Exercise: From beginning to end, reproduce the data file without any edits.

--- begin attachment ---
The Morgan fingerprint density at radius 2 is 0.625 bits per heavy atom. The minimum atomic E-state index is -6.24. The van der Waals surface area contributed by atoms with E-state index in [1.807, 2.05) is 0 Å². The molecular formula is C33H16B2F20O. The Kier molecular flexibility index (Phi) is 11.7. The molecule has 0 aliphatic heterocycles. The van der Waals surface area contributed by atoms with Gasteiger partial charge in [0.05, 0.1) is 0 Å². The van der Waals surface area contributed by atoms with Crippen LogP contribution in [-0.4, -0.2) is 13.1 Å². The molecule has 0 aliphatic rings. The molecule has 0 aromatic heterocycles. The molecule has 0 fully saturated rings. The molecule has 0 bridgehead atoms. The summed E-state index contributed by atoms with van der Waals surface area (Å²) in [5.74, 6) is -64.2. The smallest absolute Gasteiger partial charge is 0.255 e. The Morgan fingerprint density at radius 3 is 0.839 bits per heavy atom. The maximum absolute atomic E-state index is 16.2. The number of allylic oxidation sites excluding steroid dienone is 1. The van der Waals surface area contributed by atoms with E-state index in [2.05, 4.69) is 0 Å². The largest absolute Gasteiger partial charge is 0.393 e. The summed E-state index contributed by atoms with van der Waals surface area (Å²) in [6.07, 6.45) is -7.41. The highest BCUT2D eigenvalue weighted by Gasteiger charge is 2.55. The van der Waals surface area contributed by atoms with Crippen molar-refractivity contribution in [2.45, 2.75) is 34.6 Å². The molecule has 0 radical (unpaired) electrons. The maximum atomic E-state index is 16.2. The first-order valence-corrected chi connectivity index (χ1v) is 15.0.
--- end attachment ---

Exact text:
The Morgan fingerprint density at radius 2 is 0.625 bits per heavy atom. The minimum atomic E-state index is -6.24. The van der Waals surface area contributed by atoms with E-state index in [1.807, 2.05) is 0 Å². The molecular formula is C33H16B2F20O. The Kier molecular flexibility index (Phi) is 11.7. The molecule has 0 aliphatic heterocycles. The van der Waals surface area contributed by atoms with Gasteiger partial charge in [0.05, 0.1) is 0 Å². The van der Waals surface area contributed by atoms with Crippen LogP contribution in [-0.4, -0.2) is 13.1 Å². The molecule has 0 aliphatic rings. The molecule has 0 aromatic heterocycles. The molecule has 0 fully saturated rings. The molecule has 0 bridgehead atoms. The summed E-state index contributed by atoms with van der Waals surface area (Å²) in [5.74, 6) is -64.2. The smallest absolute Gasteiger partial charge is 0.255 e. The Morgan fingerprint density at radius 3 is 0.839 bits per heavy atom. The maximum absolute atomic E-state index is 16.2. The number of allylic oxidation sites excluding steroid dienone is 1. The van der Waals surface area contributed by atoms with E-state index in [2.05, 4.69) is 0 Å². The largest absolute Gasteiger partial charge is 0.393 e. The summed E-state index contributed by atoms with van der Waals surface area (Å²) in [6.07, 6.45) is -7.41. The highest BCUT2D eigenvalue weighted by Gasteiger charge is 2.55. The van der Waals surface area contributed by atoms with Crippen molar-refractivity contribution in [2.45, 2.75) is 34.6 Å². The molecule has 0 radical (unpaired) electrons. The maximum atomic E-state index is 16.2. The first-order valence-corrected chi connectivity index (χ1v) is 15.0.